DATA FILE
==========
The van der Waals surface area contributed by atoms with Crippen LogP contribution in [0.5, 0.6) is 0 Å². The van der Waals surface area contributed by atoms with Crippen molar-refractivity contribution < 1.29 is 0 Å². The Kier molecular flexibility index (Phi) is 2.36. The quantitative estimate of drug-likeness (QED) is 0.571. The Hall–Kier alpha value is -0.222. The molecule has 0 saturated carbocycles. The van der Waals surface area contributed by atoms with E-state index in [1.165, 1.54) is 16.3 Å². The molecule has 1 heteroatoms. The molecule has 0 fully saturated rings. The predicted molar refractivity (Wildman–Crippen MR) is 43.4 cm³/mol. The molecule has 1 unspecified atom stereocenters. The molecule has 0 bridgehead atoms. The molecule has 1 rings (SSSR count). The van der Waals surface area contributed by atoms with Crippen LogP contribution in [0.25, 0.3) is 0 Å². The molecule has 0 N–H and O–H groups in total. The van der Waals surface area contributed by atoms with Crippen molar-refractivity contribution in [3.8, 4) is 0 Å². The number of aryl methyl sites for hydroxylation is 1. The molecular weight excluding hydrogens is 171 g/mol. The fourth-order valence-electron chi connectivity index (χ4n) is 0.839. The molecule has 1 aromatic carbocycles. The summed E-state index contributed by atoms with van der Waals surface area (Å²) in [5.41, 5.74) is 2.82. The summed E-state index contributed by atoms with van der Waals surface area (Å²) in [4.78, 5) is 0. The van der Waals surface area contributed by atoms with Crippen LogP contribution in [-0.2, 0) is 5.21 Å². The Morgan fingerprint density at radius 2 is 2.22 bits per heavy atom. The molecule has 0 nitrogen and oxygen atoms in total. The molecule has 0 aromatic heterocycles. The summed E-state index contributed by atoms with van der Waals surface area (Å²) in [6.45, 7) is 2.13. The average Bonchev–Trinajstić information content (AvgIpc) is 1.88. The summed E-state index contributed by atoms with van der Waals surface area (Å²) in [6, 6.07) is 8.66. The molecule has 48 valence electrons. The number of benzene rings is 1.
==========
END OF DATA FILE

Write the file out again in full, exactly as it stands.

The van der Waals surface area contributed by atoms with Crippen LogP contribution in [0.5, 0.6) is 0 Å². The van der Waals surface area contributed by atoms with Crippen molar-refractivity contribution < 1.29 is 0 Å². The Kier molecular flexibility index (Phi) is 2.36. The quantitative estimate of drug-likeness (QED) is 0.571. The Hall–Kier alpha value is -0.222. The molecule has 0 saturated carbocycles. The van der Waals surface area contributed by atoms with E-state index in [1.165, 1.54) is 16.3 Å². The molecule has 1 heteroatoms. The molecule has 0 fully saturated rings. The predicted molar refractivity (Wildman–Crippen MR) is 43.4 cm³/mol. The molecule has 1 unspecified atom stereocenters. The molecule has 0 bridgehead atoms. The molecule has 1 rings (SSSR count). The van der Waals surface area contributed by atoms with Crippen LogP contribution in [0.25, 0.3) is 0 Å². The molecule has 0 N–H and O–H groups in total. The van der Waals surface area contributed by atoms with Crippen molar-refractivity contribution in [3.8, 4) is 0 Å². The number of aryl methyl sites for hydroxylation is 1. The molecular weight excluding hydrogens is 171 g/mol. The fourth-order valence-electron chi connectivity index (χ4n) is 0.839. The molecule has 1 aromatic carbocycles. The summed E-state index contributed by atoms with van der Waals surface area (Å²) in [5.41, 5.74) is 2.82. The summed E-state index contributed by atoms with van der Waals surface area (Å²) in [4.78, 5) is 0. The van der Waals surface area contributed by atoms with Crippen LogP contribution in [-0.2, 0) is 5.21 Å². The Morgan fingerprint density at radius 2 is 2.22 bits per heavy atom. The molecule has 0 nitrogen and oxygen atoms in total. The molecule has 0 aromatic heterocycles. The summed E-state index contributed by atoms with van der Waals surface area (Å²) in [6.45, 7) is 2.13. The average Bonchev–Trinajstić information content (AvgIpc) is 1.88. The summed E-state index contributed by atoms with van der Waals surface area (Å²) in [6, 6.07) is 8.66. The molecule has 48 valence electrons. The number of benzene rings is 1.